Shattering Glass Ceilings, with Lasers

Shattering Glass Ceilings, with Lasers

Donna Strickland ’89 (PhD), A self-declared “laser jock,” still recalls the visit she took to the Ontario Science Centre when she was a child growing up in the town of Guelph, outside Ontario.

Donna Strickland at event receiving an awardHer father pointed to a laser display and said to her, “Donna, this is the way of the future.” She was captivated by that display.

Her passion for laser science research catapulted from there, and today she is a professor at the University of Waterloo in Canada. But it’s the work that she did as a graduate student at Rochester in the 1980s that earned her the 2018 Nobel Prize in Physics.

Strickland and Gérard Mourou, a former engineering professor and scientist at the University’s Laboratory for Laser Energetics (LLE), share the Nobel Prize honor for revolutionizing the field of high-intensity laser physics. Mourou was Strickland’s PhD advisor during the time they pioneered “chirped-pulse amplification” at the LLE. Known as CPA, this work was the basis of Strickland’s PhD in optics dissertation.

“When I received the call letting me know that I had won the Nobel Prize, I knew that I had to share the moment with the University of Rochester. After all, this is where the magic happened.”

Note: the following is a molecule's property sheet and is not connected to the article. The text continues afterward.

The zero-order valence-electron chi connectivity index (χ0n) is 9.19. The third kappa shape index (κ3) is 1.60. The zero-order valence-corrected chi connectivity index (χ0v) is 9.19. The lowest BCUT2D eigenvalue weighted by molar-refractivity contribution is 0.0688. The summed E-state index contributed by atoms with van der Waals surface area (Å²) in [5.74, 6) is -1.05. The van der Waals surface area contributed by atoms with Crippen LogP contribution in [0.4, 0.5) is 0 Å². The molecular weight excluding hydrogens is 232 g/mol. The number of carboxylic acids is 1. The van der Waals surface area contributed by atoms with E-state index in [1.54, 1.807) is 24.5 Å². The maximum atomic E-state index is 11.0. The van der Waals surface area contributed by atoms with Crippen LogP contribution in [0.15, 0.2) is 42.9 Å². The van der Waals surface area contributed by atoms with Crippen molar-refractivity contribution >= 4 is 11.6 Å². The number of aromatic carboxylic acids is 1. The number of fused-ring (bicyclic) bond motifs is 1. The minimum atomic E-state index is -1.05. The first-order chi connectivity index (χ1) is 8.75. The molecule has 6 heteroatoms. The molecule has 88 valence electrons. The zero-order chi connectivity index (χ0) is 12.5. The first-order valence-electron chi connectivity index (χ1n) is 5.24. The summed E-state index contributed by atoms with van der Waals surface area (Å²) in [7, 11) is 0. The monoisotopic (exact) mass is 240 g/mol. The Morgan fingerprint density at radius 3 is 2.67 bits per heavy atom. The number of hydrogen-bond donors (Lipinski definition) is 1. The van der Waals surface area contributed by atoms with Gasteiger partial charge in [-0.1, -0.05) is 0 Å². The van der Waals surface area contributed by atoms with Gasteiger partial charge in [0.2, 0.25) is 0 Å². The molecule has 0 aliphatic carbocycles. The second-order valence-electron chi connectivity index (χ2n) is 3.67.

—Donna Strickland ’89 (PhD)

In the 30 years since they conducted the research at Rochester, CPA has made it possible to use lasers effectively in a wide range of medical, scientific, and commercial applications. Cancer treatments, laser eye surgery, smart phones, quantum computing, and the study of stars and planets are all using the technology.

Strickland’s selection for the Nobel Prize was newsworthy for an additional reason: she was the first woman laureate in physics since 1963 and only the third since Marie Curie received the prize in 1903. She is the first woman laureate in Rochester’s history.

Kristine Thompson, January 2020

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